The writing daemon has earned his chocolate! Turns out that PAR’s antagonist was up to no good for a good reason, but that’s what was missing – her motivation!!
Okay that’s enough excited exclamation marks for one post… but I am pleased. I’d been worried my brain had identified some larger problem and I’d end up reworking this last section. I’m so close to finishing the edit (7 chapters left!) that a major issue was going to turn it into a slog.
Motivations sometimes sink below the action when I’m writing the initial draft. (Not for the protag, but for other players.) I think it’s the fact it all seems logical that throws me, because I don’t expect to write something that is logical and in keeping with their character without an explicit motivation. But you can! That’s what happened here, probably because there’s a lot going on in this section and many threads converging.
Of course I might find other problems with these few last chapters, but I’m not so worried now. And, I’ve got to say, my mind is already working out how I’ll tackle the next edit. I know what I want to work on, because there is a real weakness in my dialogue through-out this draft. It’s been bugging me during this edit, but I like to do dialogue all in one hit to keep consistency. For now I just need to finish this draft!
The observant reader of my blog will have noticed a suspicious absence of PAR, or other writing, chat recently… even after I’d said I was planning on doing some during my week off… and that came and went…
This is because I’ve hit resistance!
Other than enjoying a break, I realised that writing daemon isn’t happy with the 6th, 7th and 8th last chapters of PAR. The major antagonist is doing things which are logical – daemon and I agree on that – but he’s not convinced by them. I’m willing to consider he might be right. There’s just something a bit under-baked about what the antagonist is up to. Note the very technical term there – a sure sign that I have no idea why it’s not working.
The solution I’ve come up with is to avoid the question entirely (!) and keep working by starting with the last chapter and going backwards.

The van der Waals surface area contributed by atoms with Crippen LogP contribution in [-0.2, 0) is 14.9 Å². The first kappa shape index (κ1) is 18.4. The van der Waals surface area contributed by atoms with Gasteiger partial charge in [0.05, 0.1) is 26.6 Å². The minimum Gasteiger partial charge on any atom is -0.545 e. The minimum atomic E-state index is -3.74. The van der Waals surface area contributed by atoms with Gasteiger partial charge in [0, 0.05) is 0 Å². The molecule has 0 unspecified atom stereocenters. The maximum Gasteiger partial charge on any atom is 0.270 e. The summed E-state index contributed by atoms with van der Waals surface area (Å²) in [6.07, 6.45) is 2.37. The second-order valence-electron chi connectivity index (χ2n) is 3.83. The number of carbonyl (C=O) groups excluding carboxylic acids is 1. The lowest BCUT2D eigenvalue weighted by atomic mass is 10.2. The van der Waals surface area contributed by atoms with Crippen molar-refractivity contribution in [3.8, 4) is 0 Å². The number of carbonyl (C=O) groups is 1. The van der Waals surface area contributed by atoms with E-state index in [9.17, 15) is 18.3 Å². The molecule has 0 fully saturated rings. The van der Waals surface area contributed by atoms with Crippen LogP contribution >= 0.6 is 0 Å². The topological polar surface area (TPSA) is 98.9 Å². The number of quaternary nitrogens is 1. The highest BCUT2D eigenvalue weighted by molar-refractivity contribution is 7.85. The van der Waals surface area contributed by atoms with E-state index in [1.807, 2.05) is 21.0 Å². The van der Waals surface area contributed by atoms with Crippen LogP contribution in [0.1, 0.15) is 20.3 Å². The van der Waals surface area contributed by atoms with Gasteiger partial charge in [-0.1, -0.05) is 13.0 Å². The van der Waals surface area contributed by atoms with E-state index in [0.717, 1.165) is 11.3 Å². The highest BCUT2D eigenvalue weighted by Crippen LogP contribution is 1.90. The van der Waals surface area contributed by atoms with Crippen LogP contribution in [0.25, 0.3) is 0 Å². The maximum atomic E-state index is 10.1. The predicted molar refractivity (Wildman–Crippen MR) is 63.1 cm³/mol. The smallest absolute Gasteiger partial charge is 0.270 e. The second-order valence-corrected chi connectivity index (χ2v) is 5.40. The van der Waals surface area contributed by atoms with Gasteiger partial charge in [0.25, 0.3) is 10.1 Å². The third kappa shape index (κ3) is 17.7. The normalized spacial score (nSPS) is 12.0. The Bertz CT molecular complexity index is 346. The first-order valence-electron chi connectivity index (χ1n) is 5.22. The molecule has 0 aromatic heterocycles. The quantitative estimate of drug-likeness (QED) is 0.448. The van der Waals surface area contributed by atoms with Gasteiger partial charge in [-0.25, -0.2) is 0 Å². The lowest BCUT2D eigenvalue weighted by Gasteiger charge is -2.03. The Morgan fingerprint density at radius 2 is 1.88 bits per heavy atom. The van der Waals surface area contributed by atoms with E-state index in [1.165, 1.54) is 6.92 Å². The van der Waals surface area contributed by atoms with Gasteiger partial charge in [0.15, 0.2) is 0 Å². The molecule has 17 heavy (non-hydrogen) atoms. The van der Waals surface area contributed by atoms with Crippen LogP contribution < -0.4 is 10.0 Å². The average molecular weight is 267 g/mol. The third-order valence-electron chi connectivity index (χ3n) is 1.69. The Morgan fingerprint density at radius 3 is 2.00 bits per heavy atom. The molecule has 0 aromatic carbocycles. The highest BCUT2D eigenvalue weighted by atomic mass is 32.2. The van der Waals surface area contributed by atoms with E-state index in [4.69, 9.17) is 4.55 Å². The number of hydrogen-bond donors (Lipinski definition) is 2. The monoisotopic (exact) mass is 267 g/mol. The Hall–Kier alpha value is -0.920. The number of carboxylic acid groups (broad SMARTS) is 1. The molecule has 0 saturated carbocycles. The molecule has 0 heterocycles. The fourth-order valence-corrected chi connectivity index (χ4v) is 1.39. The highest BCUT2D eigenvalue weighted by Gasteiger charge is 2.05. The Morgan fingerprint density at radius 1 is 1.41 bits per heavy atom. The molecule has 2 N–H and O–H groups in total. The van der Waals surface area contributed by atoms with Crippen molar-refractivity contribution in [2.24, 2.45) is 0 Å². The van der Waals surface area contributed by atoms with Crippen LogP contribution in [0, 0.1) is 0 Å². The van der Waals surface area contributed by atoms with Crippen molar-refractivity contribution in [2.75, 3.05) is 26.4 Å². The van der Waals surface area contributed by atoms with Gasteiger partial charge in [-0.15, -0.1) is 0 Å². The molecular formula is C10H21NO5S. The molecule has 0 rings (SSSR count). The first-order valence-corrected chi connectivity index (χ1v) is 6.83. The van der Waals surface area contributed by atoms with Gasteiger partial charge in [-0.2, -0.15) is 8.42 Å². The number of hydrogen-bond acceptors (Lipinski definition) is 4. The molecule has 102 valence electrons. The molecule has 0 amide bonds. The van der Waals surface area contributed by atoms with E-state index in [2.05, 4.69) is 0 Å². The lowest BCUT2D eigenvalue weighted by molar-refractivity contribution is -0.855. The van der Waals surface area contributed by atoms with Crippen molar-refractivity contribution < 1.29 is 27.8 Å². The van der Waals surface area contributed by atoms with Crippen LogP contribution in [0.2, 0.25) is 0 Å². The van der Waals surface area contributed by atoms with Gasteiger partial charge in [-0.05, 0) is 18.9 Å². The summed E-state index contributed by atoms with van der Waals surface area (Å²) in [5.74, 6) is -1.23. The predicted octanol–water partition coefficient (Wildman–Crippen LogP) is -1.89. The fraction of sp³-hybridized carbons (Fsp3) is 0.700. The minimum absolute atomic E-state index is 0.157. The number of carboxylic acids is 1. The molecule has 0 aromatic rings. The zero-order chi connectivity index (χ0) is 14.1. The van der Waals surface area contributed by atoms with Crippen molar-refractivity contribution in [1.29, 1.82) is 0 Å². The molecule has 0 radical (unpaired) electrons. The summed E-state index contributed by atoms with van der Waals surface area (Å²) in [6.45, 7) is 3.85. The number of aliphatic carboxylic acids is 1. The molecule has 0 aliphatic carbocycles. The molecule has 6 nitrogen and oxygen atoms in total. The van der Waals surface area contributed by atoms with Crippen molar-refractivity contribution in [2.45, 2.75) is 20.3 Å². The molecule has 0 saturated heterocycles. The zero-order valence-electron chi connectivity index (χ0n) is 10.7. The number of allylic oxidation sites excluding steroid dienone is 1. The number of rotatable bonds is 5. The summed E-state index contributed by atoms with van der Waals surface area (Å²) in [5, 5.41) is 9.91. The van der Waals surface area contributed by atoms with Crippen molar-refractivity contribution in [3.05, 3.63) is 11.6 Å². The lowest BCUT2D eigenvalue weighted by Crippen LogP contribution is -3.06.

Trust me it’s not as weird as it sounds. I already know what needs fixing in the two last chapters (emotional tone) and they’re quite divorced from the earlier crisis caused by my antagonist. By the time I’m back into the problem zone, I reckon daemon will have figured it all out (I’ve promised him chocolate).
Can’t say I’ve tried working backwards before though…
A friend who is currently teaching script-writing asked me the other day if I use diagrams when plotting, or in any other way in my writing. It was an interesting question to be asked because I do, but not as a planner would. (Being a pure pantser, I don’t map stuff out at all before I write.)
Where I often find diagrams useful is in the process of editing a draft – particularly a scratch draft or a first draft – and I use them to examine logic. It might be that I know there’s a logic problem, or – as with PAR in recent weeks – I’ve got multiple sets of motivations feeding into movements and interactions, so I have to explore each set independently to check they hold up on their own and aren’t just serving the plot.
I also sometimes diagram to check how much time has passed over a sequence of chapters, as I lose track of how many days have gone by about as easily as my characters do!
Credit to my brain, it does a good job of getting logic and the passage of time right in the pantser chaos it prefers. I rarely find any big things wrong when I do my diagrams. They do, however, get me thinking about other things – probably because they get me looking at the story from different angles – and I find that interesting and often very valuable in itself.